Do dogs forget people? You’ve seen a dog run up to you because it knows you. As a loving and caring pet parent, it isn’t easy to think that your dog can forget you. While it’s pretty obvious, they remember you when you arrive home from work or being away from the house for a few hours at a time. It doesn’t mean they can remember you weeks, months, or years later. The good news is there’s a big chance they do remember due to all the evidence floating around social media. Indeed you have seen thousands of videos online that involve a soldier arriving home after being away for a year or more, and their dog is super excited to see them, which is proof dogs do remember.
Before scrolling down this article “Do Dogs Forget People,” check out these other dog guides: Why Does My Dog Lick My Eyes and Why Does My Dog Lick My Arm?
Signs That Your Dog Remembers You After A Long Time
Sometimes health issues can cause a dog to hesitate or not have a clear memory at first. For example, if a dog has grown older and lost its eyesight since you have left home, there’s a chance it might take them a few minutes to recognize your scent. The following signs will help you know if your dog remembers you after a long separation.
- Tail wagging
- Raising ears
- Head tilting
- Excited to see you
- Jumping on you
- Licking your face
- Happy behavior when they first see you
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Signs Your Dog Doesn’t Remember You
Owners and their dogs can be separated for many years due to unforeseen circumstances. Sometimes dogs get lost, owners get sick or other issues to arise in life that separate a dog from their pet parent. This heartbreaking situation harms both parties, but each seems to go forward in life. While there isn’t 100% proof, a dog never forgets. There are plenty of stories and videos that confirm dogs remember their owners, but sometimes it takes a while.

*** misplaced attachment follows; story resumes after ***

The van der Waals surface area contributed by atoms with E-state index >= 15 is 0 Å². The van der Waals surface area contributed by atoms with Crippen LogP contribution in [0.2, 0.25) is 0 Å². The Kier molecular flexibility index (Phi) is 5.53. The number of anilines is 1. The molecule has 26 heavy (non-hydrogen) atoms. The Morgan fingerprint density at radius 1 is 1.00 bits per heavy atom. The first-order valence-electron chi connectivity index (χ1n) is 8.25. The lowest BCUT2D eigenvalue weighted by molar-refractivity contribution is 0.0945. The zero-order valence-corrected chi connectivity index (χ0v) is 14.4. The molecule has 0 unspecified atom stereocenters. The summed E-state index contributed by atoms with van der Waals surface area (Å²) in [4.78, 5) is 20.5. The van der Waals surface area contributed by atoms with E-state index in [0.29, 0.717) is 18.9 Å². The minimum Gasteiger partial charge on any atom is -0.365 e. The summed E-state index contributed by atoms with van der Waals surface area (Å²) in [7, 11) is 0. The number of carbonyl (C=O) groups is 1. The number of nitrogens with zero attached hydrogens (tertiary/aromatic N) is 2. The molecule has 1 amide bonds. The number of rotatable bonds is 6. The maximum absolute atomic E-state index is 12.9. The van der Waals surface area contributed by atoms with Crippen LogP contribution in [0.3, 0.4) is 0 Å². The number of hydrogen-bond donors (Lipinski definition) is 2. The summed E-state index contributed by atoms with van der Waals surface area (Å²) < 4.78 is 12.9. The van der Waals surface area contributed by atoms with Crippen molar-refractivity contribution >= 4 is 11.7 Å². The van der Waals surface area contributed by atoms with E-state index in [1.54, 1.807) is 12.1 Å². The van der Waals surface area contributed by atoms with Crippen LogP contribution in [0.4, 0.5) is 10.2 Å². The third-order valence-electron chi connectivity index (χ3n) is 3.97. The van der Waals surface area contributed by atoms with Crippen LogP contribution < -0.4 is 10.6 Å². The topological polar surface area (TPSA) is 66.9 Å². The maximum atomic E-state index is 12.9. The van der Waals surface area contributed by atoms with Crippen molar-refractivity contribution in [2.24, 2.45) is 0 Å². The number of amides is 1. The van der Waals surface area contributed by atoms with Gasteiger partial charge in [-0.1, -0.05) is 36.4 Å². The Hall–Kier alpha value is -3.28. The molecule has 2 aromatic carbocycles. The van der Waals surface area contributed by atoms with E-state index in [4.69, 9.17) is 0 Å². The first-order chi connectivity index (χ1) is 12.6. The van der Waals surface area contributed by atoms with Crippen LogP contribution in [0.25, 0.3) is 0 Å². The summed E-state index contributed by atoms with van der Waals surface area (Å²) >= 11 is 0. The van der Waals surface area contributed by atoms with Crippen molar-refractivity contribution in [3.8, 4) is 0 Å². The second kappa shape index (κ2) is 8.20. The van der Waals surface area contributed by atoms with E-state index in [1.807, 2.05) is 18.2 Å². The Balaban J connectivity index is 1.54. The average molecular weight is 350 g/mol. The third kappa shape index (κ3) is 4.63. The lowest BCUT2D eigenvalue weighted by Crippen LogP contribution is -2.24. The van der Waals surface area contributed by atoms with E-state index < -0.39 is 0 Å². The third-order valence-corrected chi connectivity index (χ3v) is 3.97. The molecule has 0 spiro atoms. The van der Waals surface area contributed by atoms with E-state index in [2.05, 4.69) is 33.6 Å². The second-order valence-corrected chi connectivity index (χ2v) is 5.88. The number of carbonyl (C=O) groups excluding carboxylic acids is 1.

Memory loss depends on the quality of life a dog has lived when separated from its owner for years. Some dogs get lost and end up far away, sometimes even states away from their owner. A common cause for separation is natural disasters such as hurricanes and tornadoes. Some dogs get rescued but can’t be reunited with their owner due to misplacement or no identification on their collar.
These dogs often get rescued and sent to shelters in other states for adoption. In this scenario, it’s not until years later that a chip is found in the dog, and the original owner can be reunited with the dog. Since a long time frame passes, the dog usually takes a few minutes to inspect their previous owner by sniffing them and using their other senses to try to remember. However, once their memory finally clicks, they get super excited and happy to see their owner and often jump on them and lick them with excitement.
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Tips For Interacting with a Dog That Has Been Lost
Dogs that have been lost for a long time will most likely be shy at first until their memory sparks. Therefore, it’s essential to be patient and follow the tips below when approaching your lost dog after a long time frame.
- Stand still: When you first approach your lost dog, and they don’t seem to remember you yet, stand still and let them approach you. Then, if you feel safe enough, you can kneel to match their height and allow them to come closer to you on their terms gradually.